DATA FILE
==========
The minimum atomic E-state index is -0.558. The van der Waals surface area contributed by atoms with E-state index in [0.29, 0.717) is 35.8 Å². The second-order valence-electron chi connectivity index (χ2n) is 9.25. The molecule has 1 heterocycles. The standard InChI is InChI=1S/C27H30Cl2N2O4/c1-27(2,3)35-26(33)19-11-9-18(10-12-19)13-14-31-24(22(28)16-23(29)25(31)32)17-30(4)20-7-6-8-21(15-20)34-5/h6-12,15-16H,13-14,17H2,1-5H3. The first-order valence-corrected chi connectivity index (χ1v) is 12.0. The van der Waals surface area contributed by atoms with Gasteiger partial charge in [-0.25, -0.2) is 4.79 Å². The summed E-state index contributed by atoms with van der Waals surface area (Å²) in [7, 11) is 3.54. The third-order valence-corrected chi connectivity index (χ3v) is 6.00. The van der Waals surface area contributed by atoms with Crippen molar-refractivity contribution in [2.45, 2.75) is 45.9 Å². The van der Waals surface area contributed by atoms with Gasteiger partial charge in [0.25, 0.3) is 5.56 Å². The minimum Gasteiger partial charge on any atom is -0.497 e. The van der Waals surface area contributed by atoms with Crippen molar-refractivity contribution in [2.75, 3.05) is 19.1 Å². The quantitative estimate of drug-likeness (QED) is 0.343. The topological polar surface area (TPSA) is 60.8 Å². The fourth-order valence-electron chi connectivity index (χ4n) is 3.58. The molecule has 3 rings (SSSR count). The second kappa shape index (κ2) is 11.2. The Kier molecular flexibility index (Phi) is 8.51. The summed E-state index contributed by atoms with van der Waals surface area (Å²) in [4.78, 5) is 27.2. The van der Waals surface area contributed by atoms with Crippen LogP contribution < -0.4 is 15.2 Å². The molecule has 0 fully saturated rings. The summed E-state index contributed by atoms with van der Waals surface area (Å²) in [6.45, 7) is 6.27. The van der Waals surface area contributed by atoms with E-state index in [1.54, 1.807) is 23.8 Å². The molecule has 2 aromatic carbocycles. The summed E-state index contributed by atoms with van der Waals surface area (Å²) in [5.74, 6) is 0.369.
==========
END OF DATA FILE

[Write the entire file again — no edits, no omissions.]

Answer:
The minimum atomic E-state index is -0.558. The van der Waals surface area contributed by atoms with E-state index in [0.29, 0.717) is 35.8 Å². The second-order valence-electron chi connectivity index (χ2n) is 9.25. The molecule has 1 heterocycles. The standard InChI is InChI=1S/C27H30Cl2N2O4/c1-27(2,3)35-26(33)19-11-9-18(10-12-19)13-14-31-24(22(28)16-23(29)25(31)32)17-30(4)20-7-6-8-21(15-20)34-5/h6-12,15-16H,13-14,17H2,1-5H3. The first-order valence-corrected chi connectivity index (χ1v) is 12.0. The van der Waals surface area contributed by atoms with Gasteiger partial charge in [-0.25, -0.2) is 4.79 Å². The summed E-state index contributed by atoms with van der Waals surface area (Å²) in [7, 11) is 3.54. The third-order valence-corrected chi connectivity index (χ3v) is 6.00. The van der Waals surface area contributed by atoms with Crippen molar-refractivity contribution in [2.45, 2.75) is 45.9 Å². The van der Waals surface area contributed by atoms with Gasteiger partial charge in [0.25, 0.3) is 5.56 Å². The minimum Gasteiger partial charge on any atom is -0.497 e. The van der Waals surface area contributed by atoms with Crippen molar-refractivity contribution in [2.75, 3.05) is 19.1 Å². The quantitative estimate of drug-likeness (QED) is 0.343. The topological polar surface area (TPSA) is 60.8 Å². The fourth-order valence-electron chi connectivity index (χ4n) is 3.58. The molecule has 3 rings (SSSR count). The second kappa shape index (κ2) is 11.2. The Kier molecular flexibility index (Phi) is 8.51. The summed E-state index contributed by atoms with van der Waals surface area (Å²) in [4.78, 5) is 27.2. The van der Waals surface area contributed by atoms with Crippen LogP contribution < -0.4 is 15.2 Å². The molecule has 0 fully saturated rings. The summed E-state index contributed by atoms with van der Waals surface area (Å²) in [6.45, 7) is 6.27. The van der Waals surface area contributed by atoms with E-state index in [1.54, 1.807) is 23.8 Å². The molecule has 2 aromatic carbocycles. The summed E-state index contributed by atoms with van der Waals surface area (Å²) in [5.74, 6) is 0.369.